An April 2004 trip
to Gatlinburg by Ehlena99
Quote: A week in the Smoky Mountains for photography and nature
I think it was a great place to stay, but I suppose more than anythign the staff was very helpful when a family from Ohio locked their only set of keys inside the Jeep. They tried several ways to get into the jeep, and finally called the police to help us get it worked out. Everyone was very helpful and very understanding as we tried to get it fixed.
All in all, it's a nice hotel with a very friendly and understanding staff.
Member Rating 3 out of 5 on September 16, 2005
Rocky Waters Motor Lodge
Gatlinburg, Tennessee 37738
Restaurant | "The Trout House"
It was late--after sunset--and we were cold, so it was a place to sit down and get dinner and a drink. I will say that they did have good food, but I am not a fan of fish, so I had ham. My father and friend had fish, and even though the description on the menu mentioned "gooey" and "encrusted", they both agreed that it was a good meal.
It may not be the classiest place on earth or have the best food, but it was a restaurant worth the price in atmosphere and food.
Member Rating 2 out of 5 on September 16, 2005
Smoky Mountain Trout House
Gatlinburg, Tennessee 37738
We started first thing in the morning with cameras, a video camera, backpacks, water, and trail mix. It was a beautiful morning with snow in the higher elevations, but it was melted at most of the lower elevations. The trail starts off fairly easily, but it quickly moves to a steep climb that continues to the top. I recommend getting a book that tells you exactly what to expect on the trail because much of the history could be missed by someone not being aware of it. The trail to Rainbow Falls is part of a much longer trail going all the way to Le Conte Lodge--the only lodge in the park. It is a strenuous climb there is no doubt about that, but it is a very beautiful climb. We saw deer, squirrels and many birds along the way. Once at the top you see the whole reason for the climb. Rainbow Falls is the highest single plunge in the Smoky Mountains. Although my family was enamored by the falls I found several squirrels who seem to live in the rocks around the Falls. One in particular stood out because he was very light tan color with red eyes. The squirrels are very friendly and almost seem to pose for pictures.
At the top of the climb there was still snow around the rocks and ground, but it was a comfortable temperature with a coat on.
Prepare for temperature differences in the bottom and top of the hike- as I said there was no snow at the bottom of the Rainbow Falls trail, but there was at the top. When we hiked it the temperature dropped probably 15 degrees on the hike.
Wear appropriate shoes--I don't understand people trying to hike a trail like Rainbow Falls rated moderate to strenuous in flip-flops. It makes my feet hurt just thinking about it.
Bring plenty of water and a snack--water is a definite must for this climb. The snack may be an option, but even with a good breakfast by the time you get to the top it's time for some kind of snack.
Most of all--enjoy the scenery. I still now complain about the hike to Rainbow Falls, but I cannot deny the fact that it was absolutely beautiful on that whole trip. The trees, flowers, animals, and water on the trip leave options for many, many beautiful pictures and memories of a park that reflect the beauty and history of our country.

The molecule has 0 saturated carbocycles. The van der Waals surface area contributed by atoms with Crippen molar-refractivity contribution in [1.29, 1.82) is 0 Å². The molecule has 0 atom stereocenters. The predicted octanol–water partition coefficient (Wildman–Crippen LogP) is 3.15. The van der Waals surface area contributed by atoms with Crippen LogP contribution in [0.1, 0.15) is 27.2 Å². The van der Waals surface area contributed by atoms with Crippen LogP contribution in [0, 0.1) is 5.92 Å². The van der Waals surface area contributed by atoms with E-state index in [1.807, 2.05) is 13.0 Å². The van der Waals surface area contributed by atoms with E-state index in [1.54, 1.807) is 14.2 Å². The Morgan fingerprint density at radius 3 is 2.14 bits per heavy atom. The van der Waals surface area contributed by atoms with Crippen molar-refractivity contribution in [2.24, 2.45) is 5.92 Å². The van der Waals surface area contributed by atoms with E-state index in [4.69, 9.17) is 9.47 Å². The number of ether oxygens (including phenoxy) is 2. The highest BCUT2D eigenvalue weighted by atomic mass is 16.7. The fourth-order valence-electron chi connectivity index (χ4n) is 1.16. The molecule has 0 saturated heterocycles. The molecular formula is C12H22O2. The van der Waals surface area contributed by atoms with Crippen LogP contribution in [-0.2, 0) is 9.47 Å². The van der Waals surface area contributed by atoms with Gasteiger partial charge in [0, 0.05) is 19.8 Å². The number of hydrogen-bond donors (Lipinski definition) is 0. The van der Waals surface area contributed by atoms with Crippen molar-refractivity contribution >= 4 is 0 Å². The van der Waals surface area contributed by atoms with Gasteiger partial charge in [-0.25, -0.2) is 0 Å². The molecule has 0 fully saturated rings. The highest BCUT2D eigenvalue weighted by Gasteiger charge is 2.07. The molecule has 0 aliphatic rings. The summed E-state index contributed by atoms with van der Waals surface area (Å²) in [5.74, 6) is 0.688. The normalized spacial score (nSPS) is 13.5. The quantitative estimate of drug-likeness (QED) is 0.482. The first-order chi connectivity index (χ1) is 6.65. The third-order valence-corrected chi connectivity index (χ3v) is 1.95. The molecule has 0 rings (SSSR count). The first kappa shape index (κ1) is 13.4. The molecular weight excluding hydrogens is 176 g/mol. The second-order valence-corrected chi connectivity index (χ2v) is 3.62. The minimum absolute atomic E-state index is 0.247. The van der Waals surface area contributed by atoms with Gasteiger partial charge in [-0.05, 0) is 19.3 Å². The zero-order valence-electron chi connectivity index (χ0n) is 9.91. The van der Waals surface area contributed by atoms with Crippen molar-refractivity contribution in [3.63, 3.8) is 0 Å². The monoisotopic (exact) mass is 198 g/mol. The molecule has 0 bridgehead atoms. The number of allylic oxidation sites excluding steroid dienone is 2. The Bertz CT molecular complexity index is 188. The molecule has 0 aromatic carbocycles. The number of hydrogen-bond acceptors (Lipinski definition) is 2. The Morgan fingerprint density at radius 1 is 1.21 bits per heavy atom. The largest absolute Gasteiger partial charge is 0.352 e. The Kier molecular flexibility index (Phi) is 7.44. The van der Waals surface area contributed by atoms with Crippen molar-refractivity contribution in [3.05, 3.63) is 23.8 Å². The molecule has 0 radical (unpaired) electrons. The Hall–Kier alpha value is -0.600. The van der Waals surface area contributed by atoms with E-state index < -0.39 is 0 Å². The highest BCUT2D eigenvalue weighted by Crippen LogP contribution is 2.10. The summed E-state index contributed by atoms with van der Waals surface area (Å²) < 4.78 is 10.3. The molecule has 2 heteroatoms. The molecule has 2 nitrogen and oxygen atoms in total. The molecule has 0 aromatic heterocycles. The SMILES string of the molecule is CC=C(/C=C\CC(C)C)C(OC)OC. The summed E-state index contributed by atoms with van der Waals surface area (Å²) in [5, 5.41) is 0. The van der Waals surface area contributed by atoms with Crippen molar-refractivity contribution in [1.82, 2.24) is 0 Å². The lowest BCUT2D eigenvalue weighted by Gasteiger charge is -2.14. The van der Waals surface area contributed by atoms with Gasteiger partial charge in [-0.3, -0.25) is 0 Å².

Member Rating 4 out of 5 on September 16, 2005
Rainbow Falls Trail
Great Smoky National Park
Gatlinburg, Tennessee 37738
Cades Cove seems to me to be what the Great Smoky's is all about. In this area people are intruding, but it feels like that in most National Parks to me. Anyway, Cades Cove is simply gorgeous. We woke up very early to travel across the park road to Cades Cove. We didn't manage to make it before sunrise, but we were close. Cades Cove is gated and not open all the time, so when we got there, we had to wait until the rangers opened the gate. Immediately, I was struck by the beauty of the place. It is just a short drive into the section of the park before I saw a field filled with deer. The animals there are so unconcerned with who is watching them. The people mean no harm, and the animals are not afraid. In the morning light, the deer looked so peaceful and serene- like they had no cares in the world.
Across the road is a field of horses. When I looked closer, there were also deer hiding in that fence. We paused for a few photos--that was the whole point of the trip--and then continued on farther into the park. We came to the John Oliver Cabin next, and it is a very short hike back into the woods. It was almost as if you could feel the history running through the walls of that cabin. It has a creek, woods, trails, and the cabin, and the whole area is very photogenic. We spent the majority of the morning in that area, taking the time to expore the cabin and surrounds and then turning and seeing the 'smoke' in the mountains.
Farther along the Cades Cove Loop Road, we came to the Baptist Church. As we were sitting in the parking lot, one of us spotted a pileated woodpecker in the trees, which allowed for even more photos. To me, the church is worth the short drive off the main loop road because of the small cemetery beside it. History just resonates through this place. Although we passed many other places, including another Oliver Cabin (this time Elijah), the next place that really stood out to me was the Cable Mill area. This is a larger area, including a visitor center that shows how a mill would work.
There are other working farm areas and plenty of traditional demonstrations. The Visitor's Center has many souvenirs of the area, including some homemade jams and jellies. (YUM!) Always available are postcards, pictures, and plenty of books about the area.
Member Rating 5 out of 5 on November 9, 2005
Great Smoky Mountains National Park, Tennessee
East Liverpool, Ohio